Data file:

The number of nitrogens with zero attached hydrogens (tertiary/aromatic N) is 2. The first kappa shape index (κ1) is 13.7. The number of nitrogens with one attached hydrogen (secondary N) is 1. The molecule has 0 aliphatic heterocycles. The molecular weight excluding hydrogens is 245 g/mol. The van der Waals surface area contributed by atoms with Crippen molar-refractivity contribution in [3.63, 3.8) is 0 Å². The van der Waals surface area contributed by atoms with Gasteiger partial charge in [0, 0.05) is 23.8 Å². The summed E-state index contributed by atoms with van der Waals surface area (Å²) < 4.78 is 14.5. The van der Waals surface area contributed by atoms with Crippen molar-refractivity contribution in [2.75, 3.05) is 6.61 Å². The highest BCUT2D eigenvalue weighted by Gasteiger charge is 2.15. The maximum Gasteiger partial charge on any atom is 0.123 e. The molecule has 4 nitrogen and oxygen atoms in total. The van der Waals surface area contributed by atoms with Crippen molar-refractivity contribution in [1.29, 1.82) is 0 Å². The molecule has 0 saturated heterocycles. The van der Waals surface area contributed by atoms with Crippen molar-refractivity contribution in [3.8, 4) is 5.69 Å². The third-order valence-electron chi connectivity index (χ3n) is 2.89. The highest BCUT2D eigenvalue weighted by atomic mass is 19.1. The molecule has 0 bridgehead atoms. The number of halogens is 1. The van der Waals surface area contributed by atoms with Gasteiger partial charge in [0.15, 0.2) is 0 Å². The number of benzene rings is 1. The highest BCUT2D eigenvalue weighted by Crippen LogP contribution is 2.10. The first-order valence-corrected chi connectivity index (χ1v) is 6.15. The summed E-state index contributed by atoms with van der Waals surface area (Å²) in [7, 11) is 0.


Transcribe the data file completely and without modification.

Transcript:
The number of nitrogens with zero attached hydrogens (tertiary/aromatic N) is 2. The first kappa shape index (κ1) is 13.7. The number of nitrogens with one attached hydrogen (secondary N) is 1. The molecule has 0 aliphatic heterocycles. The molecular weight excluding hydrogens is 245 g/mol. The van der Waals surface area contributed by atoms with Crippen molar-refractivity contribution in [3.63, 3.8) is 0 Å². The van der Waals surface area contributed by atoms with Gasteiger partial charge in [0, 0.05) is 23.8 Å². The summed E-state index contributed by atoms with van der Waals surface area (Å²) < 4.78 is 14.5. The van der Waals surface area contributed by atoms with Crippen molar-refractivity contribution in [2.75, 3.05) is 6.61 Å². The highest BCUT2D eigenvalue weighted by Gasteiger charge is 2.15. The maximum Gasteiger partial charge on any atom is 0.123 e. The molecule has 4 nitrogen and oxygen atoms in total. The van der Waals surface area contributed by atoms with Crippen molar-refractivity contribution in [1.29, 1.82) is 0 Å². The molecule has 0 saturated heterocycles. The van der Waals surface area contributed by atoms with Crippen molar-refractivity contribution in [3.8, 4) is 5.69 Å². The third-order valence-electron chi connectivity index (χ3n) is 2.89. The highest BCUT2D eigenvalue weighted by atomic mass is 19.1. The molecule has 0 bridgehead atoms. The number of halogens is 1. The van der Waals surface area contributed by atoms with Gasteiger partial charge in [0.15, 0.2) is 0 Å². The number of benzene rings is 1. The highest BCUT2D eigenvalue weighted by Crippen LogP contribution is 2.10. The first-order valence-corrected chi connectivity index (χ1v) is 6.15. The summed E-state index contributed by atoms with van der Waals surface area (Å²) in [7, 11) is 0.